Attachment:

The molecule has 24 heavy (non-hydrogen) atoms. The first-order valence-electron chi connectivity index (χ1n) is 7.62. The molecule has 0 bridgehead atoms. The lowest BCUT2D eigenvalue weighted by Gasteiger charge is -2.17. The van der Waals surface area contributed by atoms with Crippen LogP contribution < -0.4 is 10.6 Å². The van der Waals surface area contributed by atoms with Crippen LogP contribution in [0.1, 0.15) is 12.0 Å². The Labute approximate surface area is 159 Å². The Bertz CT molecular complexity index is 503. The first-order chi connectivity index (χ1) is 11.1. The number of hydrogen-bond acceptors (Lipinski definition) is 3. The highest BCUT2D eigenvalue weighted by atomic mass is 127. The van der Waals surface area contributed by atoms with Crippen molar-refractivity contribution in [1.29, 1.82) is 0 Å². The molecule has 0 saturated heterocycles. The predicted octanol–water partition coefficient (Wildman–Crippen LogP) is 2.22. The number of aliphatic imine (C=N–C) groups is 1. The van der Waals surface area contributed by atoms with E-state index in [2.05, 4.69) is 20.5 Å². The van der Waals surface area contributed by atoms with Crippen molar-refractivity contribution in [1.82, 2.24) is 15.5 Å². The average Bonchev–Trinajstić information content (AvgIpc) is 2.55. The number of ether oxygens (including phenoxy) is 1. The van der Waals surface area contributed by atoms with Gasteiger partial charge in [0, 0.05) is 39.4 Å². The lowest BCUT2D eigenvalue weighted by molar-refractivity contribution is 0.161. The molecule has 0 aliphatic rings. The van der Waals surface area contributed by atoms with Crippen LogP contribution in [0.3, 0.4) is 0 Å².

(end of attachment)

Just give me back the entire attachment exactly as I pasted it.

The molecule has 24 heavy (non-hydrogen) atoms. The first-order valence-electron chi connectivity index (χ1n) is 7.62. The molecule has 0 bridgehead atoms. The lowest BCUT2D eigenvalue weighted by Gasteiger charge is -2.17. The van der Waals surface area contributed by atoms with Crippen LogP contribution < -0.4 is 10.6 Å². The van der Waals surface area contributed by atoms with Crippen LogP contribution in [0.1, 0.15) is 12.0 Å². The Labute approximate surface area is 159 Å². The Bertz CT molecular complexity index is 503. The first-order chi connectivity index (χ1) is 11.1. The number of hydrogen-bond acceptors (Lipinski definition) is 3. The highest BCUT2D eigenvalue weighted by atomic mass is 127. The van der Waals surface area contributed by atoms with Crippen molar-refractivity contribution in [1.29, 1.82) is 0 Å². The molecule has 0 saturated heterocycles. The predicted octanol–water partition coefficient (Wildman–Crippen LogP) is 2.22. The number of aliphatic imine (C=N–C) groups is 1. The van der Waals surface area contributed by atoms with E-state index in [2.05, 4.69) is 20.5 Å². The van der Waals surface area contributed by atoms with Crippen molar-refractivity contribution in [1.82, 2.24) is 15.5 Å². The average Bonchev–Trinajstić information content (AvgIpc) is 2.55. The number of ether oxygens (including phenoxy) is 1. The van der Waals surface area contributed by atoms with Gasteiger partial charge in [0, 0.05) is 39.4 Å². The lowest BCUT2D eigenvalue weighted by molar-refractivity contribution is 0.161. The molecule has 0 aliphatic rings. The van der Waals surface area contributed by atoms with Crippen LogP contribution in [0.3, 0.4) is 0 Å².